In common with the other state governments, the governor is the representative of the British crown. The governor accepts the advice of ministers (cabinet) who, by constitutional convention, are responsible to the House of Assembly. The premier is usually the leader of the majority party in that chamber. Alteration of the Constitution Act is in the hands of parliament itself. The two main parties are the Australian Labor Party and the Liberal Party of Australia.

      The highest court in South Australia's judiciary system is the Supreme Court, followed by the District Court and the Magistrates Court. Jurisdiction of the various courts is limited by the seriousness of the cases. The Supreme Court hears the most-serious civil and criminal cases; the District Court is the primary trial court; and the least-serious matters are handled in the Magistrates Court. Other courts include a Youth Court and courts of summary jurisdiction.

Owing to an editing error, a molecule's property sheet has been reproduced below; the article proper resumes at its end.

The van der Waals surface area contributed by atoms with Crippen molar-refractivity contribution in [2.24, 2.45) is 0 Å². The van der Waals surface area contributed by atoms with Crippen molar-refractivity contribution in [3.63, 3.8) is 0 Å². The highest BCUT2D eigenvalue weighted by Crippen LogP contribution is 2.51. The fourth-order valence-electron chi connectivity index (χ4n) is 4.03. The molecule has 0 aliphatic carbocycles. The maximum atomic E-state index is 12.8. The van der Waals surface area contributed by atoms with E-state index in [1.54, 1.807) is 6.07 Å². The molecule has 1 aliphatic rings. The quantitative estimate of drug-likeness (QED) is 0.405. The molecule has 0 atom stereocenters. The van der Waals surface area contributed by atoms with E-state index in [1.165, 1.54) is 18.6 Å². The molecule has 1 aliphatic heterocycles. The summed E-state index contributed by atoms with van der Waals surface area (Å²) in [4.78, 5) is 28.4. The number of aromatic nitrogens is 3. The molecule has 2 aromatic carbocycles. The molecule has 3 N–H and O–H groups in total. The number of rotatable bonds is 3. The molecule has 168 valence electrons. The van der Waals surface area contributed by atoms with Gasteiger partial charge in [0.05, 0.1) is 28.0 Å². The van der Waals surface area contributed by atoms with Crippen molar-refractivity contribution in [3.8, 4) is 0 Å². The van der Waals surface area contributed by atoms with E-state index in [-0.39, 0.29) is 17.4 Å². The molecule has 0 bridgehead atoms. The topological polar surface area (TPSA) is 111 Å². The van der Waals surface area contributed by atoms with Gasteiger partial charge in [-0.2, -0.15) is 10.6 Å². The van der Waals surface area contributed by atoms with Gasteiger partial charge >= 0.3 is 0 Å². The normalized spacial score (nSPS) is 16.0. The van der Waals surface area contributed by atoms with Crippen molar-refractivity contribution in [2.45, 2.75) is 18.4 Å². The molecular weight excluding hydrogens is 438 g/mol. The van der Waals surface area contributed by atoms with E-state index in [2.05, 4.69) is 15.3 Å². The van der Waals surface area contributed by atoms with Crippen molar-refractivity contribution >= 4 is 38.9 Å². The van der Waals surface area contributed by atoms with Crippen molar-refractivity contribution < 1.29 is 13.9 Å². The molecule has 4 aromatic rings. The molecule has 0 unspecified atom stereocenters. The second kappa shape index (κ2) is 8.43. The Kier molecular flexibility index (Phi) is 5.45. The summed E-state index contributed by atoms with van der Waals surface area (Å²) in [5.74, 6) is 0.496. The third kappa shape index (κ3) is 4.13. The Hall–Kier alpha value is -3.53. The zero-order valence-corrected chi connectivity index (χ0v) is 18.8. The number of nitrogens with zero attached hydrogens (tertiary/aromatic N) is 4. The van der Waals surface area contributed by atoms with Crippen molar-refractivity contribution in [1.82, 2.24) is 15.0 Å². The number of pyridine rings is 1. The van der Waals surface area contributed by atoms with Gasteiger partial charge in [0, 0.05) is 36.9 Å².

The main function of state governments in Australia is the administration of primary and secondary education, hospitals, public housing, prisons and police, roads, water supply, and land resources. Commonwealth (federal) government powers are focused on defense, foreign affairs, trade and economic policy, immigration, welfare payments, shipping, and aviation. Through its capacity to make specific-purpose financial grants to the states, the federal government has substantial de facto influence on many state functions, including higher education, health care, housing, and assistance to industry.

      There are several dozen local government areas in South Australia, including a number of rural Aboriginal communities and the Outback Areas Community Development Trust. Each local government area is controlled by councils elected by property owners and residents.

Health and welfare